Hi there Tranquility22
I'm glad to see you have found your way to posting here
I am pleased I exist, too
Few of us actually have a diagnosis of BPD for our loved ones. Even when a therapist does diagnose this disorder, many will not share this diagnosis with the patient. Instead, we look at the diagnostic criteria for the condition, and through reading-up on this and similar conditions, we are able to know ourselves, if our partner fits the category.
BPD falls under the category of Cluster B Personality Disorders. Within that category are:
Narcissistic Personality Disorder
Histrionic Personality Disorder
Antisocial Personality Disorder
There are many symptoms which are common to several of these conditions, and it is not uncommon to find that someone with one of these conditions, actually has one or more within the category.
You might like to have a look at The Symptoms and Diagnosis of Borderline Personality Disorder [NEW]
You might like to also post over on the Undecided Board: Staying or Leaving
, until you make a decision as to how you want to proceed.
I would strongly recommend getting your own therapist, to help you deal with the pressures of the relationship. Many people here have found it of extreme benefit. Usually, as a result of having a partner with BPD, we are ourselves suffering with a whole host of issues, including guilt, confusion, anger and hurt (as just a few). Near the end of my relationship I (as others have experienced) was virtually suicidal! I can totally relate to the loving him 'so much it hurt' statement. I wanted to protect him and love him, but it would be at the expense of my own happiness. It is very easy to lose ourselves in these relationships.
I totally understand your need to have your needs met. When in my relationship, I longed to have an equal partner, someone who could be supportive, stable, empathetic and a whole range of other qualities that I knew my partner would never be able to display. I felt as though I had become the parent in the relationship, and was living with a stroppy, teenage son! That, for me, was not a fulfilling relationship. Towards the end of my relationship, I was looking around and noticing very prominently, the sort of relationship other people may be able to give me. I was never unfaithful, but part of my decision to leave, was based on my wants for a 'normal', adult relationship with someone I was attracted to as an equal. I found it very hard to have an intimate relationship with my ex. because I never knew if I was with Jekyll or Hyde, nor which mood would follow, once I had allowed myself to feel close to him again. I built a wall to protect myself.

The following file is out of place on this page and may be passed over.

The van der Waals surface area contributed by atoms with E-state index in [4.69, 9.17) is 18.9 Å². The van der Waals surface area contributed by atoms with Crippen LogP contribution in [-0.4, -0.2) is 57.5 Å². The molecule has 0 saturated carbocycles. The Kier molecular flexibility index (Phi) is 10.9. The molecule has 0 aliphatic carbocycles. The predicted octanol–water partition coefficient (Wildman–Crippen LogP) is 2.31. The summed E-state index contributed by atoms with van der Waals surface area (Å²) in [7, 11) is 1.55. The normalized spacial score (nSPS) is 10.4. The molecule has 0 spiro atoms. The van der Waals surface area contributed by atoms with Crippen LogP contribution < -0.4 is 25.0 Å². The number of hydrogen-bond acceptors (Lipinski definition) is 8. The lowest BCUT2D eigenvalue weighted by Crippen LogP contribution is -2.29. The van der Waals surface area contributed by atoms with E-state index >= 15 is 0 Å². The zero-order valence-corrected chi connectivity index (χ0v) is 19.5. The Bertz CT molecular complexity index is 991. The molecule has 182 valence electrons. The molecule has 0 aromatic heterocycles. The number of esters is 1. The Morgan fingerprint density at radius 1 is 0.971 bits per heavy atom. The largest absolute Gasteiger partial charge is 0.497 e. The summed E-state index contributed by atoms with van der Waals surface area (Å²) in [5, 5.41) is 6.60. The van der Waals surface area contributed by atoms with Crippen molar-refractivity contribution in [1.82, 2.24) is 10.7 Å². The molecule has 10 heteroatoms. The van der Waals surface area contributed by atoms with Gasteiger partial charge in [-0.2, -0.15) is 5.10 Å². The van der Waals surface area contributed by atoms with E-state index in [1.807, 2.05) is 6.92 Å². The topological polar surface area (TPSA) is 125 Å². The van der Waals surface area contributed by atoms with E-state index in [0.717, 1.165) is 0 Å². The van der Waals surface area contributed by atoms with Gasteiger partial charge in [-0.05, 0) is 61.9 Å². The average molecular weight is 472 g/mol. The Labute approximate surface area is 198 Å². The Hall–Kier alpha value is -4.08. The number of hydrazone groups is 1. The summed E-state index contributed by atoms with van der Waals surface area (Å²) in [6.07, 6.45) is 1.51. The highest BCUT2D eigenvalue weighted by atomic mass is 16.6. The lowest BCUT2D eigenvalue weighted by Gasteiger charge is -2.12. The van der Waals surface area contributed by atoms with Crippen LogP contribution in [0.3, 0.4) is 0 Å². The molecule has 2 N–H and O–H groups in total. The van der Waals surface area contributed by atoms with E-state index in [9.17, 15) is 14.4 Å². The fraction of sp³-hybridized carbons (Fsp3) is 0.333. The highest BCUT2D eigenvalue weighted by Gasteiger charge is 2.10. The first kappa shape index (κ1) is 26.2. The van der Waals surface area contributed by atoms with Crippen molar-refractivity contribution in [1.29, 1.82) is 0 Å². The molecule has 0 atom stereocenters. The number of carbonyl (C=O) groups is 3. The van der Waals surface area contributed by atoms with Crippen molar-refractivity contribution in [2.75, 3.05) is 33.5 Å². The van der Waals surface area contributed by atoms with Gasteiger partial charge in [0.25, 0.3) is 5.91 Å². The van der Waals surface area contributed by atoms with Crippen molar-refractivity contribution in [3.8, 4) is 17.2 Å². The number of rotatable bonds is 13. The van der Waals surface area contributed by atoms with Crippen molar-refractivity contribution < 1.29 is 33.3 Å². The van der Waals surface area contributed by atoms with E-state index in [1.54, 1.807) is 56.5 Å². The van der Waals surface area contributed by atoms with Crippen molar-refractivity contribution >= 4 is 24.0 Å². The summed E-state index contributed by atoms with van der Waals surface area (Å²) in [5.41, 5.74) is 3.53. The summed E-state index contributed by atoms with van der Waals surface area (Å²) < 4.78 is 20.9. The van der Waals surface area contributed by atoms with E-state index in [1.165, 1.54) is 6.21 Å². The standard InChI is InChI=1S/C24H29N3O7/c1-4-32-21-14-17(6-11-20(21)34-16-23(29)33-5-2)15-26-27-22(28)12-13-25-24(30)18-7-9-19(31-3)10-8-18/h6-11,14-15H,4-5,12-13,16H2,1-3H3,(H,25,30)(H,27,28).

I don't have statistics as to the survival of the relationship, as that is a very personal decision. If you read books on BPD, it is noted that BPD sufferers will struggle to hold down any relationship, if that helps? It very much depends on the non-BPD partner.
Generally, the only way a person with BPD can get better, is to enter long term (often life-long) therapy, with a specialised therapist. They have to do that because they want to do it, and not because someone else wants them too. If they want to get better, then it is possible. A therapist may combine therapy with medications. The issue is more complicated if the person has other disorders, along with BPD. For example, cure from narcissism is much less likely.
My exBPD/NPDbf was aware of his conditions, but his attitude towards this knowledge, altered depending on the mood he was in at any particular time! When he was in the mood of a sorrowful BPD sufferer, he was open to suggestions of therapy, but then when the narcissistic side of him came forward, he considered me to be the problem, and there was nothing wrong with him that required treatment. This was exhausting, as I'd have just thought I'd have reached the milestone of him acknowledging the need of help, and then in so little time as the next day, he was in denial again! BPD emotions alone, can bring this change of heart.
With regards to gauging my needs vs his...in the end, I had nothing left to give. I had given for so long, with nothing in return, that I gave him the ultimatum of either him going into long-term therapy, or losing me. He chose to lose me, as that was easier than looking at himself.
Have a look at the workshop What it means to be in the â€śFOGâ€ť